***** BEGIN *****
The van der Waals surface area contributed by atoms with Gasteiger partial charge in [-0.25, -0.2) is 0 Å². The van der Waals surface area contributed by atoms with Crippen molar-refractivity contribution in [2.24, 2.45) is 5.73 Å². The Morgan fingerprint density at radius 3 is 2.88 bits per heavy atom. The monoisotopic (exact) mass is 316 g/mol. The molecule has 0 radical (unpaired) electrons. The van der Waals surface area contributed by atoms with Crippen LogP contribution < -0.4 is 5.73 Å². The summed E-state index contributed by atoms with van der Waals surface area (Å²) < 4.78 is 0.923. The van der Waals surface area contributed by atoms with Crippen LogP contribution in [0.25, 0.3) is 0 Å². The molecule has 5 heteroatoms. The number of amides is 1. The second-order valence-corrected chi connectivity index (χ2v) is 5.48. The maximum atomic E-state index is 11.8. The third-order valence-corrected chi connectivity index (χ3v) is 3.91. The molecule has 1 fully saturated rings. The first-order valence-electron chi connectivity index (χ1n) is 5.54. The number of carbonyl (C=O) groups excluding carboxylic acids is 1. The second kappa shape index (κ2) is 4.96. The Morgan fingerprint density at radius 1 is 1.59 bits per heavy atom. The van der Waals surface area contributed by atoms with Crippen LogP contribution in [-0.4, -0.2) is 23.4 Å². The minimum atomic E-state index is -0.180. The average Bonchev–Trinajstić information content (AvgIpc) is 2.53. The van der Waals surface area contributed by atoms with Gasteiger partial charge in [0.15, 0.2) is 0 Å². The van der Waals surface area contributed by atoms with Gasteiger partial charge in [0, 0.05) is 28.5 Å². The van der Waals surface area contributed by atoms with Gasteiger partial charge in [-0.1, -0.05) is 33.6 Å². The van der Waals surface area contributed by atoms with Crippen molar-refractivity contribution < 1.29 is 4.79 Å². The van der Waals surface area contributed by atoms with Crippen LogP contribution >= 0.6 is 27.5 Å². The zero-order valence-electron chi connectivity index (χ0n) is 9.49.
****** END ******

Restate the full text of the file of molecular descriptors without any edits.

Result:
The van der Waals surface area contributed by atoms with Gasteiger partial charge in [-0.25, -0.2) is 0 Å². The van der Waals surface area contributed by atoms with Crippen molar-refractivity contribution in [2.24, 2.45) is 5.73 Å². The Morgan fingerprint density at radius 3 is 2.88 bits per heavy atom. The monoisotopic (exact) mass is 316 g/mol. The molecule has 0 radical (unpaired) electrons. The van der Waals surface area contributed by atoms with Crippen LogP contribution < -0.4 is 5.73 Å². The summed E-state index contributed by atoms with van der Waals surface area (Å²) < 4.78 is 0.923. The van der Waals surface area contributed by atoms with Crippen LogP contribution in [0.25, 0.3) is 0 Å². The molecule has 5 heteroatoms. The number of amides is 1. The second-order valence-corrected chi connectivity index (χ2v) is 5.48. The maximum atomic E-state index is 11.8. The third-order valence-corrected chi connectivity index (χ3v) is 3.91. The molecule has 1 fully saturated rings. The first-order valence-electron chi connectivity index (χ1n) is 5.54. The number of carbonyl (C=O) groups excluding carboxylic acids is 1. The second kappa shape index (κ2) is 4.96. The Morgan fingerprint density at radius 1 is 1.59 bits per heavy atom. The van der Waals surface area contributed by atoms with Crippen LogP contribution in [-0.4, -0.2) is 23.4 Å². The minimum atomic E-state index is -0.180. The average Bonchev–Trinajstić information content (AvgIpc) is 2.53. The van der Waals surface area contributed by atoms with Gasteiger partial charge in [0.15, 0.2) is 0 Å². The van der Waals surface area contributed by atoms with Gasteiger partial charge in [0, 0.05) is 28.5 Å². The van der Waals surface area contributed by atoms with Gasteiger partial charge in [-0.1, -0.05) is 33.6 Å². The van der Waals surface area contributed by atoms with Crippen molar-refractivity contribution < 1.29 is 4.79 Å². The van der Waals surface area contributed by atoms with Crippen LogP contribution >= 0.6 is 27.5 Å². The zero-order valence-electron chi connectivity index (χ0n) is 9.49.